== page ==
By Erica Martinson
EPA is on a winning streak that it hopes to extend to its most major effort yet: combating climate change.
The agency logged another win in appeals court Tuesday when the judges backed EPA’s decision to hold off issuing tightened acid rain standards, and the Supreme Court announced it would not take up two cases the agency won in appeals courts over its handling of “haze” air quality regulations.
All told, the agency is 8-0 on legal decisions in April and May, an EPA official said Tuesday. Staffers who have been in the agency’s legal office for decades can’t recall a run with that many victories in a row.
They’re hoping that the legal principles backed by the courts in those wins will help EPA with the anticipated judicial review of the agency’s upcoming greenhouse gas regulations for existing power plants that are expected to be proposed June 2.
Those rules will fall under a largely untested section of the Clean Air Act that leaves a lot of discretion to EPA. That means the court’s feelings about EPA’s handling of complicated scientific and technical issues will certainly be in play.
The agency has been winning for three reasons, EPA officials said: Judges have found its interpretation of the Clean Air Act is reasonable, the courts back EPA’s strong scientific and technical records, and the courts say the agency has provided rational explanations for its rules.
Those three issues were evident in Tuesday’s decision by the U.S. Court of Appeals for the DC Circuit to uphold EPA’s decision not to issue new “secondary” air quality standards for nitrogen oxides and sulfur oxides, the pollutants that cause acid rain. A trio of conservation groups had challenged EPA’s 2012 decision to hold off on new standards, arguing that the agency was not fulfilling its duties under the Clean Air Act.
But the appeals court wasn’t having it, and it pointed to a long string of precedents granting EPA discretion to make judgment calls on complicated scientific information. EPA’s reasoning was more than sufficient, the court said.
The court also took the opportunity to further opine on the limits of precedent set by the Supreme Court in Massachusetts v. EPA, the landmark 2007 Supreme Court decision that shot down the Bush EPA’s arguments for avoiding setting carbon dioxide regulations.
In the acid rain decision, EPA didn’t simply toss its hands up and leave in place an old, ineffective standard, the court said. The agency struggled to set a new, tighter national standard given the many differences in how regions, water bodies and plants react to SO2 and NOx, and it worked hard to find ways to fill gaps in the data, but eventually came up short, the court ruled.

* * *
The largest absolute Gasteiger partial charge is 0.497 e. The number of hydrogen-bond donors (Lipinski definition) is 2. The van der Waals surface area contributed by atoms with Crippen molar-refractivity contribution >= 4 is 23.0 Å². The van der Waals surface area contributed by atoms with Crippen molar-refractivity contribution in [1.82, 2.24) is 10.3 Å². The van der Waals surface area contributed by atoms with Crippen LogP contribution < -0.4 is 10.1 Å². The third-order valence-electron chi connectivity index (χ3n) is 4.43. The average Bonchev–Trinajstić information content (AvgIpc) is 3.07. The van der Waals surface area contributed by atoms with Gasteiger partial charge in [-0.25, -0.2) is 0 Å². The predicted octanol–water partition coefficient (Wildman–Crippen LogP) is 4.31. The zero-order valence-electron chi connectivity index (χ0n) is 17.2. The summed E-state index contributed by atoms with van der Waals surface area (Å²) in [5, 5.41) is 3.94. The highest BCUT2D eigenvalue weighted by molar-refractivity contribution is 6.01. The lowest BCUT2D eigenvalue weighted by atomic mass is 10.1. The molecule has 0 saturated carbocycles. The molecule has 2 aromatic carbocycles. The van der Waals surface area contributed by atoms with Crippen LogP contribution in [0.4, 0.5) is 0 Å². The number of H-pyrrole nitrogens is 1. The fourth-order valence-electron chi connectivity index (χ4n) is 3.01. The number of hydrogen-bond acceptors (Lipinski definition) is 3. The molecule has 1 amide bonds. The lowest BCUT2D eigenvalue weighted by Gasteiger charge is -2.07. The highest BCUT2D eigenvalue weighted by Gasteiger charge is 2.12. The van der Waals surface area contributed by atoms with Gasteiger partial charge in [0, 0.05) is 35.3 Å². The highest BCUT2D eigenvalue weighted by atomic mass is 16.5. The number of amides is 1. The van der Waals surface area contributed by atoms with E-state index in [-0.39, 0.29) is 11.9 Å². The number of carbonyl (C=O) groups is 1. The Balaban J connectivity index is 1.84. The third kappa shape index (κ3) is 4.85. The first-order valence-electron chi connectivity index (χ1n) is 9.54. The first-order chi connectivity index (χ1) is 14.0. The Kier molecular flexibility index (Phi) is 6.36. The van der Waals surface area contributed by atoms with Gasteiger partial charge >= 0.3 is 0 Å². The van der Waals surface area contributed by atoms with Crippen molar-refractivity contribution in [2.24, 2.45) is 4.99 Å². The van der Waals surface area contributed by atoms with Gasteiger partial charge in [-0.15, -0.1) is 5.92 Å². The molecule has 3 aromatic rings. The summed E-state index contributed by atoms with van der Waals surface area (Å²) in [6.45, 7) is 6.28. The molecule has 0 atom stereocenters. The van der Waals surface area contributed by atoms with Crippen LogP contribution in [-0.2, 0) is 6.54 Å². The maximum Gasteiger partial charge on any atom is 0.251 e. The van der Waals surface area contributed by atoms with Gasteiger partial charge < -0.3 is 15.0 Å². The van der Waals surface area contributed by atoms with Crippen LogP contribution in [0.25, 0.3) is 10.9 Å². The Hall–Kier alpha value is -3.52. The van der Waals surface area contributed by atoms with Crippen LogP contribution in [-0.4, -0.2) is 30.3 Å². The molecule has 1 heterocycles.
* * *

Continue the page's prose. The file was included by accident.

“Because the [Clean Air] Act requires a reasoned judgment, and because EPA found it could not form one, EPA’s explanation ‘conform[ed] to the authorizing statute,’” the court said, referencing the Massachusetts decision.
Tuesday’s decision was just the latest victory by the Obama EPA, including a sweeping win for its early decisions on greenhouse gas regulations. In April and May, the Supreme Court handed the agency a major win on its Cross-State Air Pollution Rule, a complicated regulation on pollution that blows across state lines, and the DC appeals court upheld the Mercury and Air Toxics Rule for power plants.
Commenting on the cross-state verdict, EPA Administrator Gina McCarthy said earlier this month the high court believed the agency had done a “bang-up job,” and that the ruling was one of the agency’s biggest-ever wins.
The decision “provided an enormous boost to the agency as we’re going into greenhouse gas rulemaking, which is going to be challenging and requires the same kind of agency discretion and requires the agency to interpret the law and to interpret the technical data and analyze it in a way that will ensure that we can make significant progress to reduce greenhouse gas emissions,” she said.
Other recent legal successes for EPA include the court’s ruling upholding of a decision to tighten the standard for fine particulate matter, another not to revise carbon monoxidelimits, and a third that backed agency’s decision not to set a new acid-rain air quality standard.
The appeals courts also upheld EPA’s 2013 volume requirements under the Renewable Fuel Standard, an air toxics ruling for Portland cement (though one issue EPA characterized as minor was sent back to the agency), and EPA’s decision to skip regulating methane emissions from coal mines.
Nevertheless, one EPA official who lauded the winning streak admitting to worrying about jinxing the agency. “Saying all this is making me nervous,” the official said.
But overall, EPA’s legal team is feeling pretty confident these days.
The Supreme Court’s decision Tuesday to reject the petitions from Oklahoma and Nebraska capped the EPA wins, another agency official said, leaving in place the decisions from appeals courts that aren’t usually viewed as friendly to EPA. Those appeals courts had said that EPA does not have to “rubber stamp” state plans to implement the agency’s regulations.
There are at least a dozen EPA cases still ongoing, and the agency is awaiting a ruling from the Supreme Court on parts of its greenhouse gas program. But none of the current issues rise to the status of some of EPA’s recent wins with the mercury and cross state rules, the EPA official said.
ERICA MARTINSON is an Energy Reporter for POLITICO Pro, where she covers the EPA. Prior to POLITICO, Erica spent five years following environmental policy and the EPA at Inside Washington Publishers. There she focused on water issues, including hydraulic fracturing, carbon capture and sequestration and utility cooling water issues.
This article originally appeared in Politico Pro.